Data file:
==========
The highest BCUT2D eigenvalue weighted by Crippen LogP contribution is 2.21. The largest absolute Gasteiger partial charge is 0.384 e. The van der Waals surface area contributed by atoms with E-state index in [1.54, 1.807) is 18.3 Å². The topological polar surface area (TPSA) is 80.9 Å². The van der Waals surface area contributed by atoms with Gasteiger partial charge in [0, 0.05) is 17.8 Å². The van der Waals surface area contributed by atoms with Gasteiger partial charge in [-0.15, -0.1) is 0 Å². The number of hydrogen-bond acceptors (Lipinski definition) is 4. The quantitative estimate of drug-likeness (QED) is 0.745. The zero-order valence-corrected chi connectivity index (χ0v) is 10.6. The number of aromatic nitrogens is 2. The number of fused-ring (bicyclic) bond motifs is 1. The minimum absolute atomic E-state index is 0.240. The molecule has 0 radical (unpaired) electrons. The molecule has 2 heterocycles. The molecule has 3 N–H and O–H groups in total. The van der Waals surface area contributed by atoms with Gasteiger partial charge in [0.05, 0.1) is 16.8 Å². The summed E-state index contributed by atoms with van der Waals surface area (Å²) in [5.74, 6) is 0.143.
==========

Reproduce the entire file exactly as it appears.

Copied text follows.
The highest BCUT2D eigenvalue weighted by Crippen LogP contribution is 2.21. The largest absolute Gasteiger partial charge is 0.384 e. The van der Waals surface area contributed by atoms with E-state index in [1.54, 1.807) is 18.3 Å². The topological polar surface area (TPSA) is 80.9 Å². The van der Waals surface area contributed by atoms with Gasteiger partial charge in [0, 0.05) is 17.8 Å². The van der Waals surface area contributed by atoms with Gasteiger partial charge in [-0.15, -0.1) is 0 Å². The number of hydrogen-bond acceptors (Lipinski definition) is 4. The quantitative estimate of drug-likeness (QED) is 0.745. The zero-order valence-corrected chi connectivity index (χ0v) is 10.6. The number of aromatic nitrogens is 2. The number of fused-ring (bicyclic) bond motifs is 1. The minimum absolute atomic E-state index is 0.240. The molecule has 0 radical (unpaired) electrons. The molecule has 2 heterocycles. The molecule has 3 N–H and O–H groups in total. The van der Waals surface area contributed by atoms with Gasteiger partial charge in [0.05, 0.1) is 16.8 Å². The summed E-state index contributed by atoms with van der Waals surface area (Å²) in [5.74, 6) is 0.143.